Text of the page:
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The Drive For Closure


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UN Security Assistance Force Locationss
Recently the Obama administration indicated that it might withdraw all toops in Afghanistan after December 2014, an option that defies the present view of the Pentagon that thousands of troops may be needed to contain al-Qaida and to strengthen Afghan forces.

The US now has 66,000 troops in Afghanistan, down from a peak of about 100,000 as recently as 2010. The US and its NATO allies agreed in November 2010 that they would withdraw all their combat troops by the end of 2014, but they have yet to decide what future missions will be necessary and how many troops they would require.

At stake is the risk of Afghanistan's collapse and a return to the chaos of the 1990s that enabled the Taliban to seize power and provide a haven for Osama bin Laden's al-Qaida network. Fewer than 100 al-Qaida fighters are believed to remain in Afghanistan, although a larger number are just across the border in Pakistani sanctuaries.

Administration officials in recent days have indicated that they are considering a range of options for a residual US troop presence of as few as 3,000 and as many as 15,000, with the number linked to a specific set of military-related missions like hunting down terrorists.

Recent Deployment Activity

On 02 October 2012, the Department of Defense announced the deployment of roughly 1,390 Troopers from the 4th Brigade Combat Team to Afghanistan in November, this year, for a nine month tour. Units of the 4th Brigade Combat Team that will participate are: 2nd Battalion. 7th Regiment; 1st Squadron, 9th Regiment; 2nd Battalion, 12th Regiment, 5th Battalion, 82nd Field Artillery; 27th Brigade Support Battalion; and the 4th Brigade Special Troops Battalion. The 4th Brigade Combat Team will field about 16 security force assistance advisory teams composed primarily of officers and senior noncommissioned officers to advise, assist and enable the Afghan National Security Forces.

Since the staffing level of the Brigade is approximately 3,700, not all of the Brigade Combat Team will be deploying. Soldiers not deploying will be reorganized into other elements of the Division, while others will serve in the Brigade Rear Detachment. During deployment, the rear detachment. in addition to their liaison duties, will be responsible for maintaining vehicles.

Long Knives Next Stop: Afghanistan
On 26 October 2012, the 4th Brigade Combat Team ( Long Knives), 1st Cavalry Division held a color casing at Cooper Field. Over the next few weeks, soldiers of the "Long Knife" brigade and its six subordinate battalions will leave for a nine-month mission in Afghanistan. This will be the fifth deployment for the Long Knife Brigade since 11 September, 2001, but the first to Afghanistan. The unit returned from a yearlong deployment to Iraq in September 2011.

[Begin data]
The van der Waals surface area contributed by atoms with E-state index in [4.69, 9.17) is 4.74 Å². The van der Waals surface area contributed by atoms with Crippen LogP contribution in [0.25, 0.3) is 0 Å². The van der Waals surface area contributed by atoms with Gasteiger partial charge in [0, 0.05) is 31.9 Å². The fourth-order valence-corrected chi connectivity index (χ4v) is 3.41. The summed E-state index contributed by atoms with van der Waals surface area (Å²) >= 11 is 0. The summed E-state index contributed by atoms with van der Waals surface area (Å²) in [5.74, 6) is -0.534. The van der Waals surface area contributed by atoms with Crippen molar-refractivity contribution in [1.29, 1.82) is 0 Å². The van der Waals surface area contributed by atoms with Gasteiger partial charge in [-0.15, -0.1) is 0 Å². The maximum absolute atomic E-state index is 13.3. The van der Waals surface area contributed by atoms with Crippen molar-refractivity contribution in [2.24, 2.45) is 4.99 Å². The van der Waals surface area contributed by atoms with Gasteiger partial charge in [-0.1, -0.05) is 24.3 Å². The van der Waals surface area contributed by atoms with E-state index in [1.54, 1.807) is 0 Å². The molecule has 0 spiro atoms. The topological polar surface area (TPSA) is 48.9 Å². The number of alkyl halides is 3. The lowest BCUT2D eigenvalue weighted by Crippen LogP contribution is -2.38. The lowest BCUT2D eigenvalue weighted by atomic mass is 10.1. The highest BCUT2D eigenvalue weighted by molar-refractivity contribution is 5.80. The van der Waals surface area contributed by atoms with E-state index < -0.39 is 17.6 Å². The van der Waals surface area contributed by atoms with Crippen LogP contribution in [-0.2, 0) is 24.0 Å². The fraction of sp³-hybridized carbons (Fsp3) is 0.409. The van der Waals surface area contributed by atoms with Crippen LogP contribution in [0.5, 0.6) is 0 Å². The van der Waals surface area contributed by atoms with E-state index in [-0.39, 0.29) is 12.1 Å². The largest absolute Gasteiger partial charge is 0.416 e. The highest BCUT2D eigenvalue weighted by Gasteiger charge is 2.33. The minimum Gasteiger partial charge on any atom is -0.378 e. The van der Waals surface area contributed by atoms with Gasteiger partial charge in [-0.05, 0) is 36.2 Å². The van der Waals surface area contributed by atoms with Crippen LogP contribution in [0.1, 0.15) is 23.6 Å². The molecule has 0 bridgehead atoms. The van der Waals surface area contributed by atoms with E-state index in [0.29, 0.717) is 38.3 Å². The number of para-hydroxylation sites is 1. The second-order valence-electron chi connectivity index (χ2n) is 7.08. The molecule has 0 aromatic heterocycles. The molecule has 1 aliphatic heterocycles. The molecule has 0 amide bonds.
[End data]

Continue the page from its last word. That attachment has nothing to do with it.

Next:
Soldiers of the Brigade have completed several months of training including a rotation at the Joint Readiness Training Center at Fort Polk as a final training event leading up to this deployment. The Long Knife Brigade will join Regional Command-East to conduct an important new mission in Afghanistan operating out of Laghman and Kapisa provinces as a security force Advisory and Assistance Brigade, replacing the 4th Brigade, 4th Infantry Division from Fort Carson, Colorado. These new teams are a critical element in the continuing efforts to improve the capabilities of the Afghan National Security Force and will help them take more responsibility for the security of their country.

Just under half of the 3,800 Long Knife soldiers staff will deploy. The remaining soldiers will fill the rear detachment staff functions; or otherwise be transferred to the command of other units in the Division.

On 12 November 2012, the last party of the 4th Brigade Combat Team (Long Knife), with a short but rich history of service to the Nation, deployed to Afghanistan. This staging completed the deployment of the Brigade, which began on 30 October.

The brigade will initially be stationed at Laghman Province, Afghanistan with the current mission of serving as a Security Force Advisory and Assistance Brigade in the Regional Command- East of Afghanistan. Though this mission is new to Afghanistan, it is not new to the Long Knife Brigade. The Brigade has served in an advise and assist role in Iraq in previous deployments.

"Long Knives" Uncase Their Colors
On 25 November, Soldiers from the 4th Brigade Combat Team, 1st Cavalry Division, are assuming the role of the first Security Force Assistance Brigade (SFAB) in the Army and in Afghanistan during a historic transfer of responsibility ceremony at Forward Operating Base Gamberi. Even as the first SFAB, the advisement mission that members of the "Long Knife" brigade has taken on is not new to them or the Army.